The <"http://www.yourlawyer.com/topics/overview/bedbugs-bites-infestation-hotels">Great Bed Bug Comeback apparently isn’t bad news for everyone. According to a new report by The New York Times, some companies are finding that a recent rash of bed bug infestations in hotels, office buildings, apartment buildings and even movie theaters, is good business for them.
According to the article, the cost to apply pesticides aimed at eliminating bed bugs can range from $750 for a few rooms in an office building to $70,000 for a large apartment complex. To really make sure the pests are gone, it will cost another 40 percent over-and-above that to place all the contents of an office or retail space into a heat chamber. Bed bugs die if they are exposed to 120 degree heat, the Times noted.
Hiring bedbug-sniffing dogs, considered the most effective detection technique, costs about $250 for a 1,200-square-foot retail store and as much as $10,000 for a million-square-foot department store, the Times said.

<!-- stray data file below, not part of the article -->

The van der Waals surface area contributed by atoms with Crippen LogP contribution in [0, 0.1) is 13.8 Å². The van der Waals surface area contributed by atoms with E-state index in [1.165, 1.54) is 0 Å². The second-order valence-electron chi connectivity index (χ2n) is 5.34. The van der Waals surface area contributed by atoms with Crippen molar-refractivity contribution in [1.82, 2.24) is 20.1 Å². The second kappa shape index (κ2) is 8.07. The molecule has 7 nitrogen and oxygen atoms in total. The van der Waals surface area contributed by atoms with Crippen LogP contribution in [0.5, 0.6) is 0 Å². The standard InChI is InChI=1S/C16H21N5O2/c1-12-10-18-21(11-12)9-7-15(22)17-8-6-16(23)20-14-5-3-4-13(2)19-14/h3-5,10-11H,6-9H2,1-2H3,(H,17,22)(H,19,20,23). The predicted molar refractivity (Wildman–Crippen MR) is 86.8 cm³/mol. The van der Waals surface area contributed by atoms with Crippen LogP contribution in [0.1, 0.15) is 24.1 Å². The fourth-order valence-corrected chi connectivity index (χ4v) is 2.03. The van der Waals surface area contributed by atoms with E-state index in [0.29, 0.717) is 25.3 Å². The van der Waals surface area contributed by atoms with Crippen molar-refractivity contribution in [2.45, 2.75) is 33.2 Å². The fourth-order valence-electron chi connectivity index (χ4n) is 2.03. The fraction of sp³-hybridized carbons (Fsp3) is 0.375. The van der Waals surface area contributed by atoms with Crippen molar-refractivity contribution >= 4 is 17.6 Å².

Pest control firms aren’t the only businesses benefiting from the recent bed bug boom. According to the Times, bed bug-related lawsuits have been increasing since 2003, and several lawyers now advertise themselves as specialists in such litigation. Out-of-court settlements in such lawsuits can range from $5,000 to six figures.
Other businesses benefiting from the bed bug scourge include Protect-A-Bed, based in Chicago, which makes mattress encasements to keep out mites and bed bugs. The company developed the product in 2004 and had sales of $10 million last year, the Times said.
Once virtually eliminated in the US, bed bug complaints are now sky-rocketing. The bed bug problem has become so bad that just last month, the US Centers for Disease Control (CDC) and the Environmental Protection Agency (EPA) released a joint statement on bed bug control. Though the exact cause is not known, experts suspect the resurgence of bed bugs is associated with increased resistance of bed bugs to available pesticides, greater international and domestic travel, lack of knowledge regarding control of bed bugs, and the continuing decline or elimination of effective pest control programs at state and local public health agencies.